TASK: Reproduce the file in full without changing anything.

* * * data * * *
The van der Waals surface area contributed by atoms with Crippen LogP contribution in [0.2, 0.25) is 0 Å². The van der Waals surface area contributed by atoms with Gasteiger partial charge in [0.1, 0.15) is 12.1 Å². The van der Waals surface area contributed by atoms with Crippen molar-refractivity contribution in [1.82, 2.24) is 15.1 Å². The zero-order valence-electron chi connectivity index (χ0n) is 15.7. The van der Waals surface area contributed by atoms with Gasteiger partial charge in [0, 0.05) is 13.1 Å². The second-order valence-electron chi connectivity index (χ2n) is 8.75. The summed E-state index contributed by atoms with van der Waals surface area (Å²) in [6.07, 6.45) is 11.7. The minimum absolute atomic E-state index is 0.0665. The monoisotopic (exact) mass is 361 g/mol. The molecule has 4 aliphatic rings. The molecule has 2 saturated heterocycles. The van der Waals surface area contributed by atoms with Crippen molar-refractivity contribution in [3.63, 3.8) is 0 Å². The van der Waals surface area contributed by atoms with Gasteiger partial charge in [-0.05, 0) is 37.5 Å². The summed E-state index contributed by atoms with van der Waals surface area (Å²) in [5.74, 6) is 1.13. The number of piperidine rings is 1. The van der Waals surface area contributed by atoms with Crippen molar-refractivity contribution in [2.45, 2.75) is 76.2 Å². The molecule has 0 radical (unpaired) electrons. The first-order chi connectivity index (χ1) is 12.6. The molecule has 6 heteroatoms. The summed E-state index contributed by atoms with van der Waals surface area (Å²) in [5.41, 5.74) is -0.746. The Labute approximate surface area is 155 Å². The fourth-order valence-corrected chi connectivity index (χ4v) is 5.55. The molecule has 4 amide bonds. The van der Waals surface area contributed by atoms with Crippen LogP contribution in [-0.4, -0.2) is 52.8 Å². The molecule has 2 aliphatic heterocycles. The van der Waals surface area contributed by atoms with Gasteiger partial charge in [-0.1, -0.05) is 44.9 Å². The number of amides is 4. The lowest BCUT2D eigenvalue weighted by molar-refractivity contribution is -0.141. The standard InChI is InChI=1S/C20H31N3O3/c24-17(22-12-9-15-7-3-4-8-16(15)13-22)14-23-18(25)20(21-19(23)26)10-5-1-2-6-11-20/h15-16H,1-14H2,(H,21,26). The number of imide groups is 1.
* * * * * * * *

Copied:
The van der Waals surface area contributed by atoms with Crippen LogP contribution in [0.2, 0.25) is 0 Å². The van der Waals surface area contributed by atoms with Gasteiger partial charge in [0.1, 0.15) is 12.1 Å². The van der Waals surface area contributed by atoms with Crippen molar-refractivity contribution in [1.82, 2.24) is 15.1 Å². The zero-order valence-electron chi connectivity index (χ0n) is 15.7. The van der Waals surface area contributed by atoms with Gasteiger partial charge in [0, 0.05) is 13.1 Å². The second-order valence-electron chi connectivity index (χ2n) is 8.75. The summed E-state index contributed by atoms with van der Waals surface area (Å²) in [6.07, 6.45) is 11.7. The minimum absolute atomic E-state index is 0.0665. The monoisotopic (exact) mass is 361 g/mol. The molecule has 4 aliphatic rings. The molecule has 2 saturated heterocycles. The van der Waals surface area contributed by atoms with Crippen molar-refractivity contribution in [3.63, 3.8) is 0 Å². The van der Waals surface area contributed by atoms with Gasteiger partial charge in [-0.05, 0) is 37.5 Å². The summed E-state index contributed by atoms with van der Waals surface area (Å²) in [5.74, 6) is 1.13. The number of piperidine rings is 1. The van der Waals surface area contributed by atoms with Crippen molar-refractivity contribution in [2.45, 2.75) is 76.2 Å². The molecule has 0 radical (unpaired) electrons. The first-order chi connectivity index (χ1) is 12.6. The molecule has 6 heteroatoms. The summed E-state index contributed by atoms with van der Waals surface area (Å²) in [5.41, 5.74) is -0.746. The Labute approximate surface area is 155 Å². The fourth-order valence-corrected chi connectivity index (χ4v) is 5.55. The molecule has 4 amide bonds. The van der Waals surface area contributed by atoms with Crippen LogP contribution in [-0.4, -0.2) is 52.8 Å². The molecule has 2 aliphatic heterocycles. The van der Waals surface area contributed by atoms with Gasteiger partial charge in [-0.1, -0.05) is 44.9 Å². The number of amides is 4. The lowest BCUT2D eigenvalue weighted by molar-refractivity contribution is -0.141. The standard InChI is InChI=1S/C20H31N3O3/c24-17(22-12-9-15-7-3-4-8-16(15)13-22)14-23-18(25)20(21-19(23)26)10-5-1-2-6-11-20/h15-16H,1-14H2,(H,21,26). The number of imide groups is 1.